Tag Archives: China

Greenpeace Says Ban Deep-Sea Mining, Not Our Right to Protest Against It

“How can Greenpeace’s activists paddling on kayaks be a threat to the environment, but the plundering of the oceans be a solution to the climate catastrophe?”

By Brett Wilkins. Published 3-18-2024 by Common Dreams

Greenpeace kayaktivists hold up a sign reading “stop deep-sea mining” during a November 2023 protest near a Nauru Ocean Resources Inc. exploration ship in the Pacific Ocean. (Photo: Martin Katz/Greenpeace/X)

As the International Seabed Authority kicked off its annual summit in Jamaica on Monday to discuss rules for extracting minerals from the ocean floor, Greenpeace—which could be expelled from the United Nations body over a demonstration targeting a mining company—is urging the ISA to “stop deep-sea mining, not protests.”

Representatives of 167 nations are gathering in Kingston to draft the regulatory framework for deep-sea mining, which ISA member states agreed to work out by July 2025. Although there are no current commercial deep seabed mining operations, the ISA has issued exploration licenses to state-owned companies and agencies in China, France, Germany, India, Japan, Russia, and South Korea, and to private corporations including U.K. Seabed Resources, a subsidiary of U.S. military-industrial complex giant Lockheed Martin.

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Bombings Kill Dozens in Pakistan on Eve of Contentious Elections

As Pakistanis prepare to head to the polls with the country’s most popular politician behind bars on dubious charges, human rights groups sounded the alarm on a wide range of election-related repression.

By Brett Wilkins. Published 2-7-2024 by Common Dreams

Screenshot: YouTube

Dozens of Pakistanis were killed Wednesday in two bombings targeting political offices on the eve of highly contentious parliamentary elections from which the country’s most popular leader—who is jailed on what critics say are politically motivated charges—is banned.

The blasts both occurred in the southwestern province of Balochistan, homeland of the nomadic Baloch people, who also inhabit a large swath of southeastern Iran and southern Afghanistan. Government officials said the first bombing, which targeted independent candidate Asfandyar Khan’s office in the Pashin district, killed 18 people. A second blast approximately 80 miles away then killed at least 12 people at the Qilla Saifullah office of the Sunni fundamentalist Jamiat Ulema Islam party, which has close ties to the Taliban in Afghanistan.

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Business of War Is Booming as Orders Surge at Top Global Arms Firms

“The order books of the world’s biggest defense companies are near record highs,” a new Financial Times analysis reveals.

By Brett Wilkins. Published 12-28-2023 by Common Dreams

The event, which is held at the ExCeL London exhibition center, is the world’s largest defense and security event. Screenshot: YouTube

Orders at many of the world’s biggest arms companies are “near record highs” due to rising geopolitical tensions in recent years, an analysis published Wednesday by Financial Times revealed.

The London-based newspaper analyzed the order books of the world’s 15 top arms makers and found their combined backlogs were $777.6 billion at the end of 2022—a 10% increase from 2020.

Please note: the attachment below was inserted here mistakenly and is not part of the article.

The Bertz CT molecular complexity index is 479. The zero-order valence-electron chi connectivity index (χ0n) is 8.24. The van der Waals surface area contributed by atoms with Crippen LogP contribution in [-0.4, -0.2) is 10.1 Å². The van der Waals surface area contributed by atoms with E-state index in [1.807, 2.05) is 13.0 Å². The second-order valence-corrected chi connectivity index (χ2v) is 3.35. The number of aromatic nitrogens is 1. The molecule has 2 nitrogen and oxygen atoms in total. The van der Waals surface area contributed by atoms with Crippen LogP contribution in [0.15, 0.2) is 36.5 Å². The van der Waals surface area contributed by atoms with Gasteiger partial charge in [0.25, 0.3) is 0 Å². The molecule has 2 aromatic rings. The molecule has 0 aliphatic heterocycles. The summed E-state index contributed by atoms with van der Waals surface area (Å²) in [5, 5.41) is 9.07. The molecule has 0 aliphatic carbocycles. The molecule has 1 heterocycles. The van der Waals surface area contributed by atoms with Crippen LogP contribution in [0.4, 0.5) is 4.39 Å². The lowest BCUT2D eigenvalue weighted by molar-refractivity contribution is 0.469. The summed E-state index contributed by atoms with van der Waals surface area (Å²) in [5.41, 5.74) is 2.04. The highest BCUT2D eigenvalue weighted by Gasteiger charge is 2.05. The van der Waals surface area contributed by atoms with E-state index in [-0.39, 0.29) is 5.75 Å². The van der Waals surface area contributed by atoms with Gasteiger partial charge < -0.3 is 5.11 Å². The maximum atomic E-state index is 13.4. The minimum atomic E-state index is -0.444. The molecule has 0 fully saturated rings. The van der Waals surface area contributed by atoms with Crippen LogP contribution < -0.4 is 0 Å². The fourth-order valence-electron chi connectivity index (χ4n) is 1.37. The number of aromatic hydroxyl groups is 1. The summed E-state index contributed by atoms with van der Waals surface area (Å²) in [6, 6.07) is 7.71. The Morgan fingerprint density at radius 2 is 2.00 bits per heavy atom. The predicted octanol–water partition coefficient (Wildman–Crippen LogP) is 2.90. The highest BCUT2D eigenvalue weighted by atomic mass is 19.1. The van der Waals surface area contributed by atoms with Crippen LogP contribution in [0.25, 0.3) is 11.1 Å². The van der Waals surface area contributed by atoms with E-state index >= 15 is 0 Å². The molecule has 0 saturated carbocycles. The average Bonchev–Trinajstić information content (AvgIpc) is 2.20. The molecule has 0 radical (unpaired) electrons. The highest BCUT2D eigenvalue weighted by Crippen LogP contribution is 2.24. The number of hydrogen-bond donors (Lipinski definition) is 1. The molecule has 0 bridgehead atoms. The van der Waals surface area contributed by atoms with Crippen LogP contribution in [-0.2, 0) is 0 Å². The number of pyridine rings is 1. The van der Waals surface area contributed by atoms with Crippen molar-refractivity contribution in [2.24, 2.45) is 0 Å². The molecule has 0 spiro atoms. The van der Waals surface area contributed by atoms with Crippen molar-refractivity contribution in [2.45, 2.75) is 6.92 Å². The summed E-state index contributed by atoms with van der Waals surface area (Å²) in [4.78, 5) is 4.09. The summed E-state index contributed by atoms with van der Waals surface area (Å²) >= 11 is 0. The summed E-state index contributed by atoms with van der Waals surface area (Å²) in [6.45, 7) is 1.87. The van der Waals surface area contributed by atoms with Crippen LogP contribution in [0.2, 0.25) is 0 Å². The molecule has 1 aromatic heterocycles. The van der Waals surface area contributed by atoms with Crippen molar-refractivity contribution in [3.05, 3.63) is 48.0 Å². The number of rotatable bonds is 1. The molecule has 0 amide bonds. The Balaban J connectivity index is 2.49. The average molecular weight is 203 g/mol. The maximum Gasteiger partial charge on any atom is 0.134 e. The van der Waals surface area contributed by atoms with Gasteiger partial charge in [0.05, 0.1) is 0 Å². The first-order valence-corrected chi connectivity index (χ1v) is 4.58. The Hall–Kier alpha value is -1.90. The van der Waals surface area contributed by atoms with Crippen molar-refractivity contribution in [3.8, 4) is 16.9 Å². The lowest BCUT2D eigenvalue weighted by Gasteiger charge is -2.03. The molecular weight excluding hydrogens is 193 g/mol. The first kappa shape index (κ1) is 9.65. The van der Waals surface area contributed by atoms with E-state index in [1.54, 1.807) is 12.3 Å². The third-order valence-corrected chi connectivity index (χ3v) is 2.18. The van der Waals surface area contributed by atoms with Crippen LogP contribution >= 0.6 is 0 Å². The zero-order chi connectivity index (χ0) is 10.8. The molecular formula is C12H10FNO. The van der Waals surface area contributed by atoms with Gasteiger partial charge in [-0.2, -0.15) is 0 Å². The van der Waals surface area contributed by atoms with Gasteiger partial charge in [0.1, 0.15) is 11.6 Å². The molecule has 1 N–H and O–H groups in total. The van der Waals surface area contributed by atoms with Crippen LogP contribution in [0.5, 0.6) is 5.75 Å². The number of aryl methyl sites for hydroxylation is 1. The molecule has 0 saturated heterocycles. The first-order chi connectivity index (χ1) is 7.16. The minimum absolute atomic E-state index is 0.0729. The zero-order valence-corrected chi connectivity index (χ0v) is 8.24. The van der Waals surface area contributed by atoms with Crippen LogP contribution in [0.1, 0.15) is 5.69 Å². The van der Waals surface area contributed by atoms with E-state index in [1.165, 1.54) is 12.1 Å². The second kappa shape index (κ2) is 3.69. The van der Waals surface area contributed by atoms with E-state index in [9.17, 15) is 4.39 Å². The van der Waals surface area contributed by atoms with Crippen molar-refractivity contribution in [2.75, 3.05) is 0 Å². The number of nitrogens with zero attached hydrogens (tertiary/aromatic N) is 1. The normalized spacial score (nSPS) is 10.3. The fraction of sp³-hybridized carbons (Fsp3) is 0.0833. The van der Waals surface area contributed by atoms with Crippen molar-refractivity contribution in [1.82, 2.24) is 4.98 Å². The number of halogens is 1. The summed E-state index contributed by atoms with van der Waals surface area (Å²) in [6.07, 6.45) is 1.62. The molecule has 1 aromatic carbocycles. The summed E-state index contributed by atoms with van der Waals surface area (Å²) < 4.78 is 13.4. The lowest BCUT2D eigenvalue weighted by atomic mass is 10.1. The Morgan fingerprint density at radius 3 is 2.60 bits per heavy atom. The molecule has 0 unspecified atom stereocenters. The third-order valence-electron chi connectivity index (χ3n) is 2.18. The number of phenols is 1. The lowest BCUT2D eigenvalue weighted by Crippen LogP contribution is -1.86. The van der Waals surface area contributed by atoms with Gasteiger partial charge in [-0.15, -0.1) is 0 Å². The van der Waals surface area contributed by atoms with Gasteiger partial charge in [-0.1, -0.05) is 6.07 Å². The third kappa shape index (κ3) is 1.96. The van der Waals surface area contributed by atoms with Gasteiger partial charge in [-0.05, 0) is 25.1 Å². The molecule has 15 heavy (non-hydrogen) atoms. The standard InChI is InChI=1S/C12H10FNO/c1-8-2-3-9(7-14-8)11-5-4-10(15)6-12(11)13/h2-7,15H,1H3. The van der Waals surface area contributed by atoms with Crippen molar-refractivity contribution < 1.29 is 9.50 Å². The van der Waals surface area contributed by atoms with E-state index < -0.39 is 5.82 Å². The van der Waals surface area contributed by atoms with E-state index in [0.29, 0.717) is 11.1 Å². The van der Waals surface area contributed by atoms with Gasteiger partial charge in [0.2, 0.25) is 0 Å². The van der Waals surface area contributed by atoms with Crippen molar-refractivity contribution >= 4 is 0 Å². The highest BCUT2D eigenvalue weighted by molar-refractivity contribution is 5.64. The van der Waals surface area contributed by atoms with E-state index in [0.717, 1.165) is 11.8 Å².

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‘Baby Steps’ Will Not Avert Climate Catastrophe, UN Warns

The United Nations assessment coincided with the release of “the world’s most comprehensive roadmap of how to close the global gap in climate action across sectors.”

By Jessica Corbett. Published 11-14-2023 by Common Dreams

A resident holds a sign asking passing drivers to slow down to reduce wakes that exacerbate flooding in a suburb of Houston, Texas, in the aftermath of Hurricane Harvey in 2017. (U.S. Customs and Border Protection photo by Glenn Fawcett)

“The world is failing to get a grip on the climate crisis.”

That’s how United Nations Secretary-General António Guterres began his Tuesday remarks about a new U.N. Framework Convention on Climate Change (UNFCCC) report on nationally determined contributions (NDCs), or countries’ plans to meet the goals of the Paris agreement, including its 1.5°C temperature target.

The UNFCCC analysis “provides yet more evidence that the world remains massively off track to limiting global warming to 1.5°C and avoiding the worst of climate catastrophe,” said Guterres. “As the report shows, global ambition stagnated over the past year and national climate plans are strikingly misaligned with the science.”

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Panama Canal drought: Rolling ecological crisis is raising prices everywhere

Climate change and El Niño are causing global shortages of everything from Barbie dolls to natural gas

By James Meadway. Published 9-21-2023 by openDemocracy

The Agua Clara (Clear Water) Locks at the Atlantic (Caribbean Sea) end of the canal. Photo: Dan Lundberg/flickr/CC

It’s been another summer of extreme weather and the relentless drumbeat of climate change syncopating with the warm-water Pacific Ocean cycle of El Niño has reverberated across the globe.

Floods in the Balkans and North Africa have killed thousands, wildfires have raged across much of the Mediterranean, India’s rice crop has been hit by drought and Canada’s wheat harvests by floods. Meanwhile, in Central America, the driest weather in decades is menacing one of the most important transport arteries on earth.